I was up early on Friday as I was doing the last two dives of my diving certificate. While waiting for my fellow divers at the Keraton Jimbaran Resort (for 45 minutes – unacceptable) I decided to walk around and take some photos. This is the main entrance.


And part of the garden…


I stumbled across a hot yoga studio as well! It’s right next to the hotel. I walked in
hoping to get some information but there was nobody there. I picked up a brochure and saw these little figurines on the wall – fat women in various yoga poses. I love them!


After finishing our dives in Padang Bay, we stopped at Pura Goa Lawah, or Bat Cave Temple.


It is exactly what its name suggests. On our way in to the temple, we were given beaded necklaces. I told the woman I didn’t want it. ‘It’s free,’ she said. (I’m embarrassed to say that when I left the villa that morning I’d forgotten to take any money with me so Made paid for my $1 entry to the temple.) Anyway, I took the necklace and put it on. After paying the entrance to the temple, we were given sarongs and sashes to wear and were then allowed to enter.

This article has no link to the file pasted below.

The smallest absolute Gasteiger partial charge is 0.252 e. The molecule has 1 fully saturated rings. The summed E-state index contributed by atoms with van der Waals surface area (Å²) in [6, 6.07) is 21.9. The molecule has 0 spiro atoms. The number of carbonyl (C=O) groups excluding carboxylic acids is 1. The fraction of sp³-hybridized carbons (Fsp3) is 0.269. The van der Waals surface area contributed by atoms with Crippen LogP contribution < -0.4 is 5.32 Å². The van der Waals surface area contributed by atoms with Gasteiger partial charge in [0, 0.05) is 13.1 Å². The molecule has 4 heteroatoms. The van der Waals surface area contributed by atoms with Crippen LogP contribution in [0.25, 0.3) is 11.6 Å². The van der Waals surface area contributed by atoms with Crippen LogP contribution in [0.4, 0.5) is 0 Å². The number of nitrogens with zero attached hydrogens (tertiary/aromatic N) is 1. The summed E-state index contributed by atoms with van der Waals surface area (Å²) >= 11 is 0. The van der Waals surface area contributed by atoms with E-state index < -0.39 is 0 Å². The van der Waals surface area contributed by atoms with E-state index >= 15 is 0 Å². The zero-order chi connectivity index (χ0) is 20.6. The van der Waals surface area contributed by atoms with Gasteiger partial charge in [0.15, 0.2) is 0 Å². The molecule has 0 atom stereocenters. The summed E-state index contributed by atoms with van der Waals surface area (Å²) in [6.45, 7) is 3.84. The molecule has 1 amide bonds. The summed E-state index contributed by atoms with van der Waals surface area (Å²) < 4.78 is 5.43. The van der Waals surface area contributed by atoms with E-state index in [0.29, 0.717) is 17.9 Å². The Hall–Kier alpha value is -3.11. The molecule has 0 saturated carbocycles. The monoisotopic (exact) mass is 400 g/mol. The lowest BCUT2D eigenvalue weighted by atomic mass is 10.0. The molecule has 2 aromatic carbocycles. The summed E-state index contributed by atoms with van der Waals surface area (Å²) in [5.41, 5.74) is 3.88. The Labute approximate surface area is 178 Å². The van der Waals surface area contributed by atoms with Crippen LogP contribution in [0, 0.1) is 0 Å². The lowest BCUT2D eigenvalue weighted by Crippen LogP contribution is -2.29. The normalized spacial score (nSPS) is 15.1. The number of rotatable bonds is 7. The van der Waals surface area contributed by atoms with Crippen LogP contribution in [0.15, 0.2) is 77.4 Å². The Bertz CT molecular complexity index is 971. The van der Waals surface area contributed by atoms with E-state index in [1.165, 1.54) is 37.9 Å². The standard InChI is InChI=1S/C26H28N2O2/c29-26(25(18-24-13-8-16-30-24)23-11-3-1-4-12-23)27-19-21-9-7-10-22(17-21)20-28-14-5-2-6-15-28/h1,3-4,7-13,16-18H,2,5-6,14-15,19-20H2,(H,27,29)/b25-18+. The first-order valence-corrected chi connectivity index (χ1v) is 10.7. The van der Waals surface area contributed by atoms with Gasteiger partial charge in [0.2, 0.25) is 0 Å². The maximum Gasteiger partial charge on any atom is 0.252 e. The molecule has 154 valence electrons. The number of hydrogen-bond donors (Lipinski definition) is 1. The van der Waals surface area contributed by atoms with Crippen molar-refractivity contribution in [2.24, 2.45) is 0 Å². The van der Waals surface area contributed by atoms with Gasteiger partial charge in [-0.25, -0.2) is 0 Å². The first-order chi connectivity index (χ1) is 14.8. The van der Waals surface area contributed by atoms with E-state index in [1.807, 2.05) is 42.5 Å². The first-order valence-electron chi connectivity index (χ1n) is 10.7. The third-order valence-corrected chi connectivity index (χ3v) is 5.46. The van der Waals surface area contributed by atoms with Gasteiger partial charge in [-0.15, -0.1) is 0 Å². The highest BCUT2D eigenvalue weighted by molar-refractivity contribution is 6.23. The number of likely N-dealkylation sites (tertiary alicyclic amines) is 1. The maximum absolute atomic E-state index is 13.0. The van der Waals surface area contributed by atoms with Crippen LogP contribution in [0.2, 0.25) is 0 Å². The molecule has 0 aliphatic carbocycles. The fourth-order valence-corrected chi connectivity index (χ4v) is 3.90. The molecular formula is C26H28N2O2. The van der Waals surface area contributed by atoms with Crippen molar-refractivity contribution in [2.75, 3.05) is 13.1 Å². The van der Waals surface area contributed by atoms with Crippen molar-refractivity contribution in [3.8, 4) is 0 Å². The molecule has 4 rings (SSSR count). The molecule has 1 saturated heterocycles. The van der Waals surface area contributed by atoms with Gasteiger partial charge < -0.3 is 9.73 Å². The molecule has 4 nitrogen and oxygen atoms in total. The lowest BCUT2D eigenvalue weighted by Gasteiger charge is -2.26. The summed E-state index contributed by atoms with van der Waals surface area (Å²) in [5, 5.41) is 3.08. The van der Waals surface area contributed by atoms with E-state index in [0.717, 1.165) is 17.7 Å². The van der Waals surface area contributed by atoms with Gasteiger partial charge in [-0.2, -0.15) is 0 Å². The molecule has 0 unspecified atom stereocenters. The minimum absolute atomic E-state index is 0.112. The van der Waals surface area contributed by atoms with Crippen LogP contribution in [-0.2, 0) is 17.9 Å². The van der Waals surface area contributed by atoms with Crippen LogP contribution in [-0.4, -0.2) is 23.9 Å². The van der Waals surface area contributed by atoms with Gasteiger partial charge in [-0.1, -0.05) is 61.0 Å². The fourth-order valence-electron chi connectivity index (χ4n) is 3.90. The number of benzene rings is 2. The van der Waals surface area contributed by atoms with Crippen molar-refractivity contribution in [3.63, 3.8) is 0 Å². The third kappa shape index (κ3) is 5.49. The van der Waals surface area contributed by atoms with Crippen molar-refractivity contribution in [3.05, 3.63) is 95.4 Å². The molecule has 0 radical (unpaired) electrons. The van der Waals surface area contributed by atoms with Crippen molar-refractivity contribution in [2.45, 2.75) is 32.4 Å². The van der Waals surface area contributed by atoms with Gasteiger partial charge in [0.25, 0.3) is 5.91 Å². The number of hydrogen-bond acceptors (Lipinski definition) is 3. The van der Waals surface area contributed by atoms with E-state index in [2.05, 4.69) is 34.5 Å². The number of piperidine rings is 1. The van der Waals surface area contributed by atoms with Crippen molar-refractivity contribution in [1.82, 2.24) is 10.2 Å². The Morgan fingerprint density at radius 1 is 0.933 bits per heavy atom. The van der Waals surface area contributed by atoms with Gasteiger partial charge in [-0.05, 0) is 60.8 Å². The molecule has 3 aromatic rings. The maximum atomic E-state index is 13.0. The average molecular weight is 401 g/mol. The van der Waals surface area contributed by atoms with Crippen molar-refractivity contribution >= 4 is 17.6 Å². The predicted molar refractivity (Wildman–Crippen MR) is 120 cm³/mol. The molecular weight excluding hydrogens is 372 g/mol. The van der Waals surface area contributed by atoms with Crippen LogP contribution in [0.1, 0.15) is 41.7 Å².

You can smell the bats before you see them. It’s very… pungent.


Can you see them?


There’s a good description of the temple and the story behind it here.


On our way out we saw dozens of young girls practising a traditional Balinese dance.


As we were leaving the temple, the woman who had given me the beaded necklace asked me to buy some postcards. ‘I have no money,’ I told her. She said she would come to our car and I explained again I had no money. ‘Spoil you,’ she said. Eh? Made told me she was wishing me bad luck. Great! Just what I need – some stupid cow putting a curse on me! I took off the necklace and gave it back to her. ‘Thanks,’ I said. ‘Spoil you,’ she said again. I ignored her and walked away. 

Driving back to the south of Bali I noticed a Korean restaurant called Arirang! Arirang in London is one of my favourite restaurants and all I could think about having for dinner was Korean food.